WHY 911 ISN’T ENOUGH

MyForce ScenarioStaying safe in today’s world means having a firm grasp of reality–both the harsh reality of the threats you are likely to face and the disturbing reality that help is much farther away than you think. In the “Known Stalker” episode of season 7 of The Best Defense, we illustrate this reality in a graphic and compelling way, in the process identifying the severe limitations of the traditional “just-call-911” approach.

In simple terms, when you call 911, the operator doesn’t know who you are, where you are, or what’s happening to you until you explain it. And trying to explain all that while you are under duress and trying to run, fight back, or access a weapon just won’t work.

If your safety is threatened, what you really need is a 911 “advocate”–someone who can monitor your situation as it develops, determine exactly where you are, and call for help when necessary, all while leaving you hands-free to protect yourself. Sound impossible? Well, it’s not. It’s MyForce–a revolutionary personal security service that combines state-of-the-art Smart Phone technology, highly trained professional operators, and your detailed personal profile into a powerful “guardian angel” that will get you the help you need, when you need it.

If you’ve seen the “Known Stalker” episode of The Best Defense, you’ve seen the game-changing advantages of MyForce in action. By visiting The Best Defense Plus, you now also have the opportunity to make MyForce part of your personal and family protection plan at a 20% discount off the usual price. Just click here to take advantage of this exclusive offer. You can also learn more about the limitations of the traditional 911 system and how MyForce technology overcomes them by reading the “911 Fatal Flaws” page of this web site.

Don’t fool yourself or your loved ones. Know what you’re up against and do everything you can to stack the odds in your favor with MyForce.

Stay safe,

Mike

THE BIGGER THEY ARE…

In season 7 of The Best Defense, we included an episode that we’ve wanted to do for a long time–one that addresses self-defense for children. If you are a parent, you know that you would do anything to keep your child safe. With that goal in mind, two of the simplest and most powerful things you can do are to: 1) talk to your child about the realities of crime, violence, and sexual predators so he or she understands and accepts the fact that the threat is real, and 2) teach your child to fight back.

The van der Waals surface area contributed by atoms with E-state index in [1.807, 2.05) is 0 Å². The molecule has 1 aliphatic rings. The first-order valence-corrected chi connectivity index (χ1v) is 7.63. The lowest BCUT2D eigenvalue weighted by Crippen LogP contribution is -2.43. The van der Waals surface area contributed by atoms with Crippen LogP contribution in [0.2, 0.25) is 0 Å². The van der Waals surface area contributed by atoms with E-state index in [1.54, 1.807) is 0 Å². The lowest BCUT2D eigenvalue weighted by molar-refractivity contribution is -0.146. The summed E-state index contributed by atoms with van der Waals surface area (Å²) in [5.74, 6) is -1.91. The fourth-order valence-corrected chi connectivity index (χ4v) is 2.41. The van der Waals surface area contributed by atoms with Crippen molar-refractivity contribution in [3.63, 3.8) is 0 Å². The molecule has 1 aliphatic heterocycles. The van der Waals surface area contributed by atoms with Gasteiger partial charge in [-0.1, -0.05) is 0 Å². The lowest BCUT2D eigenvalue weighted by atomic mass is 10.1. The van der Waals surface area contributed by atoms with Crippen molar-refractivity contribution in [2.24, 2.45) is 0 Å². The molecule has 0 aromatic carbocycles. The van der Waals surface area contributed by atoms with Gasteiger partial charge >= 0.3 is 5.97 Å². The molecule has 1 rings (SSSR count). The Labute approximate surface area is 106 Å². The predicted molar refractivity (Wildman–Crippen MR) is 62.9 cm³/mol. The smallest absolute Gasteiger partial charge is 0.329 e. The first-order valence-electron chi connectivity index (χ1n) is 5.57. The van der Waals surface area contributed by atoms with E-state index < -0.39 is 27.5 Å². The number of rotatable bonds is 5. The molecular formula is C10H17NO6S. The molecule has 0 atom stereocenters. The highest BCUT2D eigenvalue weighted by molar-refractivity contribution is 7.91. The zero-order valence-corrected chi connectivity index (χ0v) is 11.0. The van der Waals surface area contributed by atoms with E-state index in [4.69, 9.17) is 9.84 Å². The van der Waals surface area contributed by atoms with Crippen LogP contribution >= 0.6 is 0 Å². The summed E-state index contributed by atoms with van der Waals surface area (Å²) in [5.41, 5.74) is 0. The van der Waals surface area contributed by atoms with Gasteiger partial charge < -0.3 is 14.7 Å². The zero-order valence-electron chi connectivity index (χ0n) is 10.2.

In The Best Defense, Mike Seeklander did a great job of explaining point 1 and what you need to do to talk to your child. Watch that information and apply it with your children.

With regard to the second point, I am a big believer in teaching kids practical kicks as primary self-defense weapons. Because adults are larger and stronger than children, children need to focus on using their “big guns.” Legs are stronger and longer than arms, so they give kids a very good fighting chance against an adult–especially if the kicks target the adult’s shins and ankles. As the old saying goes, “If you can’t see, can’t breathe, and can’t walk, you can’t fight.” Powerful, direct low-line kicks are a great approach to achieving the “can’t walk” effect. They are also easily learned because they are a natural extension of sports activities familiar to every kid–like soccer and kickball. Best of all, they don’t have to “finish” the fight; they just have to cause enough pain and damage to create an opportunity for escape.

With all that said, low-line kicks are by no means only for kids. Disparity of size and strength is a challenge that everyone needs to be concerned about in self-defense. If you are of smaller stature or simply end up being targeted by a larger attacker, your strikes to the head, body, and groin may not do the job. Vicious low-line kicks to the shins, knees, and ankles–especially when delivered with footwear chosen specifically for its “weaponized” properties–can be a much better choice.